The simple fact is there are times when journalists can be, well, a bit over the top, creating sensational stories not even worth the time it takes to read them.
It seems like the journalists seen on TV are more concerned with finding out the effects of getting tasered or how Lindsey Lohan is doing in rehab.
I work at Manhattan Broadcasting as a disc jockey on four stations, and when asked where I work, I usually tell people, but I have never really flown my colors. When I’m out in Aggieville, I would prefer not to be Swick from Z96.3, or Chris from KROCK.
Oftentimes, I even find myself to be slightly embarrassed by what I do. I’ve worked at places where the quality was a little lacking.
The problem is society’s reception to modern media. With outlets like Perez Hilton’s blogs, ultra-biased news channels, and overall-sensationalizing journalists, it can be difficult for people to trust and enjoy today’s media. Until a week ago, I was one of those people.
That, however, changed last Wednesday night. When the tornado tore into town, I was working as a board operator at 1350 KMAN – I realized that without media, our world would be lost. The effort of many journalists and radio personalities during the 12-straight hours of coverage during that crazy night – and the corresponding community response – have reminded me of why I love this business, and why the rest of America should too.
The core existence of the media is to get information to the public that could potentially be a matter of life or death, as it was last Wednesday night. Sure, some of us forget journalism-class etiquette and insert ourselves into the stories, but that is what makes people comfortable. It makes them feel like the media is on their side, not just striving to be as shocking as possible. (Cable news channels: I’m talking about you.)
However, the vast majority of us on the local markets try to deliver information to our public in an unbiased way. I do not hesitate to say that on Wednesday night, that reporting probably saved some lives.
Regardless of what form of media people were using, most were probably aware of what was happening and knew to take shelter from the impending storm. And even afterward, when the cleanup and recovery began, the media’s role as information brokers was just as important.
“I offered to go out and help with the cleanup,” said Aaron Leiker, program director for KMAN. “But [City Manager] Ron Fehr told me he had more use for me where I was.”He was sitting inside a radio station – again – saving lives.
The various forms of media was the sole outlet the city had to get vital information to the public. From volunteer meeting places to needed supplies to local shelters and even what to do with trash and debris, local and national media did what they could to tell people what they needed to know to get on with their lives.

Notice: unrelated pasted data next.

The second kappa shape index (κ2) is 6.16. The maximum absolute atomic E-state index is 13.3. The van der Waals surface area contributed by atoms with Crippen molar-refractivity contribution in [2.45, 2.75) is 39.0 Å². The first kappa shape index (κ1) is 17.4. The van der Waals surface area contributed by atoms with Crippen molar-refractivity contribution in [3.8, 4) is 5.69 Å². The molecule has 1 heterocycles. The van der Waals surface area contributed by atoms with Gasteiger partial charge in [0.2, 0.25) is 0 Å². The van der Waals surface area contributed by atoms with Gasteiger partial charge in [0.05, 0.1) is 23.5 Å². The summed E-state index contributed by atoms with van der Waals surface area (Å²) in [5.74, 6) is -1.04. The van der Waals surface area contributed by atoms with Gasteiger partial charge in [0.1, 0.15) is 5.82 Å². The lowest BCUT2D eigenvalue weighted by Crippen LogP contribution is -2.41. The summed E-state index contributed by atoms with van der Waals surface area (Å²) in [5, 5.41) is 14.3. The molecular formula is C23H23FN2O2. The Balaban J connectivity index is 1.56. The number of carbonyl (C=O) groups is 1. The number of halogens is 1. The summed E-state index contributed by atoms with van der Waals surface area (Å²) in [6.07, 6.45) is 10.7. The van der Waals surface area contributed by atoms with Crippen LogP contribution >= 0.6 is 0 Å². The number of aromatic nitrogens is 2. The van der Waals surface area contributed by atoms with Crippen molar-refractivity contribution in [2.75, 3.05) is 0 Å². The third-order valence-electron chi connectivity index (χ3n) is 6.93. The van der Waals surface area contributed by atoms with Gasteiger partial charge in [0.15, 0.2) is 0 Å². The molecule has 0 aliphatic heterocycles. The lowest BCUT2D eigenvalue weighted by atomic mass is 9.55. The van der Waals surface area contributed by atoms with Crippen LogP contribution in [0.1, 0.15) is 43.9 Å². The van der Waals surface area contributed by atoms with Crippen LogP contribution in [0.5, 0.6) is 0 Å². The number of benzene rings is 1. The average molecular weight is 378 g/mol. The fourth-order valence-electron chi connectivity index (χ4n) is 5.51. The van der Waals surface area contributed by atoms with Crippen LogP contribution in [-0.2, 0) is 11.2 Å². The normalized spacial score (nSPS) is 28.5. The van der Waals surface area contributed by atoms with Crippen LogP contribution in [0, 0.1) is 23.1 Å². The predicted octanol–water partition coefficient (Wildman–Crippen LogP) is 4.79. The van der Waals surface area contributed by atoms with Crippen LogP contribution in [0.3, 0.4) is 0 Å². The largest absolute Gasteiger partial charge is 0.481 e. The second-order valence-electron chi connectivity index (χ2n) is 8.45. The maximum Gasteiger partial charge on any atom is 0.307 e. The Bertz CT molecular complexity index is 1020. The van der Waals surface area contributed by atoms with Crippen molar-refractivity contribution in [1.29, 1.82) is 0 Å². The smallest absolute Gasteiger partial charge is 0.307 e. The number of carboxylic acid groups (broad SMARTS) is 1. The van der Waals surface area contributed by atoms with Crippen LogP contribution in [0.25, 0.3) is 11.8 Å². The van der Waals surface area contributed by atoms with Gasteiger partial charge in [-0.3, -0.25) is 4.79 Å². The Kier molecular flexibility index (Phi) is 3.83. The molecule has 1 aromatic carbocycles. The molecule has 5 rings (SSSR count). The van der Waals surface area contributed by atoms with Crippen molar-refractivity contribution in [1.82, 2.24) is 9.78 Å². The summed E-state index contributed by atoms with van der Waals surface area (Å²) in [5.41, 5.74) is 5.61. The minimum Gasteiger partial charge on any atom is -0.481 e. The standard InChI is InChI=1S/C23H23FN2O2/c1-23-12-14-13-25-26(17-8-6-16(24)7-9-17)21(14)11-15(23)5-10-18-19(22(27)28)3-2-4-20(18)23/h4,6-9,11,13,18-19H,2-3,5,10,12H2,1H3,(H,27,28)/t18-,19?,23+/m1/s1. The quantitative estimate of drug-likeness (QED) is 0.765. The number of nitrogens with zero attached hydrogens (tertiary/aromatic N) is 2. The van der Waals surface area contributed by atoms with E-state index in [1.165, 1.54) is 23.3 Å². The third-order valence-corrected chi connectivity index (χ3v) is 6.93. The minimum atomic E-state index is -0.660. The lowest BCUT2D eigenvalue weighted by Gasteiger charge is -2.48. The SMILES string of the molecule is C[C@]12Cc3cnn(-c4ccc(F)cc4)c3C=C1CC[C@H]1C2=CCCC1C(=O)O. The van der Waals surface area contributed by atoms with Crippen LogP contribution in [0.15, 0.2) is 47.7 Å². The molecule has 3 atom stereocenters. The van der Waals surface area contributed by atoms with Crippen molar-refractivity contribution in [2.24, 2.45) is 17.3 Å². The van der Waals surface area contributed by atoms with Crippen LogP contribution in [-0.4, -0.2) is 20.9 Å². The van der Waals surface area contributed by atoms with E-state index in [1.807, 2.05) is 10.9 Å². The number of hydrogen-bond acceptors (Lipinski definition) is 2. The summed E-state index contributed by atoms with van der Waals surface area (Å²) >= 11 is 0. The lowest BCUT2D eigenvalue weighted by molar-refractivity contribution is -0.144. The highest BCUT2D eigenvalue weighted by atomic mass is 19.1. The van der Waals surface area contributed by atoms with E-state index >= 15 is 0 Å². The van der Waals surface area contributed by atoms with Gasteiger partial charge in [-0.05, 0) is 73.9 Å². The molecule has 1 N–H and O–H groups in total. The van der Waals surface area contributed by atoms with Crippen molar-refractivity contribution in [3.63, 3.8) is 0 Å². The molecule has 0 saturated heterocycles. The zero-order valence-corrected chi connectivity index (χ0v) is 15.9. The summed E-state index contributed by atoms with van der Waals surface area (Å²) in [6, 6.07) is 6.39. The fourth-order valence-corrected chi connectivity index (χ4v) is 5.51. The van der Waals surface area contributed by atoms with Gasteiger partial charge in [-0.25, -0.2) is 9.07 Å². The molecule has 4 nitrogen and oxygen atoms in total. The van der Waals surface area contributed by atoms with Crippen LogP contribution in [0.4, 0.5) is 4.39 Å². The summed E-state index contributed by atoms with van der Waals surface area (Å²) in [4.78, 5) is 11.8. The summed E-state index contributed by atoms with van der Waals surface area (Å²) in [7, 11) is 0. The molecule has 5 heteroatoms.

Journalists did not do so for higher ratings or for air time, but because it was the right thing to do. This is our job and this is our home. That’s not to say, however, that the media didn’t help out in other ways.
Patricia Scott, a relief worker for the American Red Cross, was helping in a shelter in Abilene, Kan., for survivors of the Chapman, Kan., tornado and also spent time last year in Greensburg, Kan., – which was destroyed by an F5 tornado in May 2007 – where she said she had been offended by the actions of the media in trying to get into the shelter, including one reporter who had masqueraded as a survivor to try and weasel into the shelter.
“This time was different,” Scott said. “The reporters from KAKE in Wichita did their live report and then, when it was over, helped out in the shelter. It completely changed my opinion on the media.”
So often, as a media person, it is easy to forget why we do what we do. We complain about our jobs, bosses and the hours, just like everyone else.
It may not seem like it, especially in light of the efforts by media personnel during last Wednesday night’s tornado and the days to follow, but we are human. When it gets down to it, I wouldn’t be anywhere else, and the next time a disenfranchised, pushy reporter or another exposé on Britney Spears becomes too irritating to handle, just remember that real media is there for the people and can be just as important as law enforcement, emergency crews and city officials.
Chris Swick is a senior in journalism and mass communications, and serves as a guest columnist for this week. Listen to more from Swick at 5 p.m. Mondays on the Wildcat 91.9. Please send comments to opinion.spub.ksu.edu.